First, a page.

The summer movie season is officially upon us this weekend, with the release of the new “Avengers: Age of Ultron” leading the annual flood of superheroes, action movies and broad comedies into theatres. But while the new movie costs $250 million and features an array of star actors including Robert Downey, Jr., Scarlett Johannsen, and Jeremy Renner in its cast, there is a more intriguing science fiction film that’s also in theatres now, called “Ex Machina.” But are they dateworthy?
The two movies couldn’t be more different in terms of style, tone, scope and the audience they’re trying to reach, but both are dealing with the same moral and ethical question: can mankind create robots with artificial intelligence (AI), and if it can, will the robots prove to be a danger to our very existence?
“Avengers” handles the topic as a backdrop to fast-flying wisecracks and high-flying action that’s fine for most kids (certainly over age 10) to handle, while “Ex Machina” is a thoughtful yet occasionally disturbing mind-bender for adults.
Avengers : Age Of Ultron
I’ll get my thoughts on Avengers out of the way first, because most of the planet is going to see this movie without giving a thought to how critics feel about it. It’s packed to the gills with about a dozen superheroes and their human allies like Nick Fury (played by the reliably cool Samuel L. Jackson). They are facing off against a giant force-field called Ultron, that Tony Stark/Iron Man hoped would help save mankind from alien attack but which becomes evil itself.
The movie is filled with frenzied action and a steady stream of hilarious one-liners that fans will appreciate in direct proportion to how much they’re obsessed with the characters and the Marvel universe they operate in.
There’s no sex or nudity, although an ongoing flirtation between Hulk’s human alter ego, David Banner, and Black Widow has a couple of mildly racy comments. The fact that Captain America is trying to navigate present-day society with a 1940s mindset provides comical reasons to remind other characters like Tony Stark not to swear, so foul language consists of a couple of S words.
A Lot Of Fun
While the movie is packed with fights and chases that I occasionally felt were a little intense for kids – and Ultron takes a robot form that’s a bit scary as its earthling persona – overall Avengers continues the Marvel tradition of good clean fun that emphasizes a strong love of the US and the positive message that even the oddballs among us can team up and save the world.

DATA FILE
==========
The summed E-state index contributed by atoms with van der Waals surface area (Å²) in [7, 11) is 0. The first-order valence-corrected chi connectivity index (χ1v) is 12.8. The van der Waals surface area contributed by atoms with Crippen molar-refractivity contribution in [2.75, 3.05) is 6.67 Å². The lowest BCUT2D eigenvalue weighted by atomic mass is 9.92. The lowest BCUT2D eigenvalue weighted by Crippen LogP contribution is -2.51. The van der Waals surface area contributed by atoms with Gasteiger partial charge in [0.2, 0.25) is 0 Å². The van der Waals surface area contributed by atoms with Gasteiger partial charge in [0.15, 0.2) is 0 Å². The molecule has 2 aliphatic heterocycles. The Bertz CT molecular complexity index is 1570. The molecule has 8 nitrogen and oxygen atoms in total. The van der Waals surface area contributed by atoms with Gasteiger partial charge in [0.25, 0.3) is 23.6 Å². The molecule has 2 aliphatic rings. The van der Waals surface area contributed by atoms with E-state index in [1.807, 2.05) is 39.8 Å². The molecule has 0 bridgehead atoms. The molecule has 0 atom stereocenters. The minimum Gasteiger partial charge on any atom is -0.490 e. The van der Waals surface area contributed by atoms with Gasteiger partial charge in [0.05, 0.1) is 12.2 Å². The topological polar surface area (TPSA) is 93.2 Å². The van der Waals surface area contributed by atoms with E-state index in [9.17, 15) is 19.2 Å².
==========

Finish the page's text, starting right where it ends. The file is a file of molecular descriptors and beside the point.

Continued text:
Is it dateworthy? Of course – who doesn’t want the chance to see a bunch of movie stars working together, and world-class special effects and witty dialogue to boot? It doesn’t really scream romance, but it’s a heck of a lot of fun.
“Ex Machina,” meanwhile, is largely a three-person tale taking place over a week in the middle of the Norwegian nowhere. Meaning, it follows the strange adventure that a brilliant young techie named Caleb (Domhnall Gleeson) experiences when he wins a company-wide contest. He becomes the new assistant to the brilliant inventor named Nathan (Oscar Isaacs) who owns the company at his massive Scandinavian estate. His latest project is creating an AI robot named Ava (Alicia Vikander) whom Nathan hopes will revolutionize human/robot relations.
Caleb is to test Ava and see if he can tell that she is a robot, or if she has developed so strongly that she has a genuine free will of her own. Ava has a beautiful face and a body that mixes visible wiring with alluring curves, leaving Caleb off-balance from the beginning, while Nathan is an alcoholic, anti-social recluse who treats his female Asian assistant with an utter lack of empathy.
At first, the interaction between Caleb and Ava seems innocent, and viewers are absorbed into the hypnotic rhythms of life in the middle of nowhere. But when the scientific home base starts getting hit by a string of blackouts, things get really strange. Ava secretly tells Caleb that Oscar can’t be trusted, before slipping back into fully-friendly mode the moment power is restored and the omnipresent surveillance cameras are turned back on.
A Hitchcock-Style Thriller
Thus, “Ex Machina” becomes an edge-of-your-seat mind game that one could easily imagine Alfred Hitchcock making in the 21st century, though its cold visual sense and intensely creepy atmosphere are torn straight out of the Stanley Kubrick playbook of “2001” and “The Shining.” It raises some truly interesting and frightening alarms about the ethics on the frontiers of science; at a time when in reality we are being told that scientists in real life can likely create artificial intelligence by 2050.
The movie, written and directed brilliantly by British cult-favorite writer Alex Garland (who previously wrote the Leonardo DiCaprio movie “The Beach” and the zombie-movie classic “28 Days Later”), leaves the biggest moral lessons up to the viewer, which means the movie refrains from heavy-handedness in either direction and will inspire intense discussions among viewers afterwards.
There are about 20 to 30 varying levels of swear words throughout the movie (a few F words, a few milder, a few uses of God’s name in vain, but none on an excessive level), a minimum of violence (although it’s a tad bloody when it finally happens) and some graphic female robotic nudity from other robots on the estate, so Ex Machina is definitely for adults even as it is as shot as tastefully as possible.
Is it dateworthy? Well, it’s a moody, creepy, ultra-intelligent flick that might be a bit of an acquired taste as it’s destined to be a cult classic. On the one hand, it’s a great conversation-starter, as couples will no doubt discuss the issues it raises. On the other hand, it might be a little intense for a first or early date in a relationship.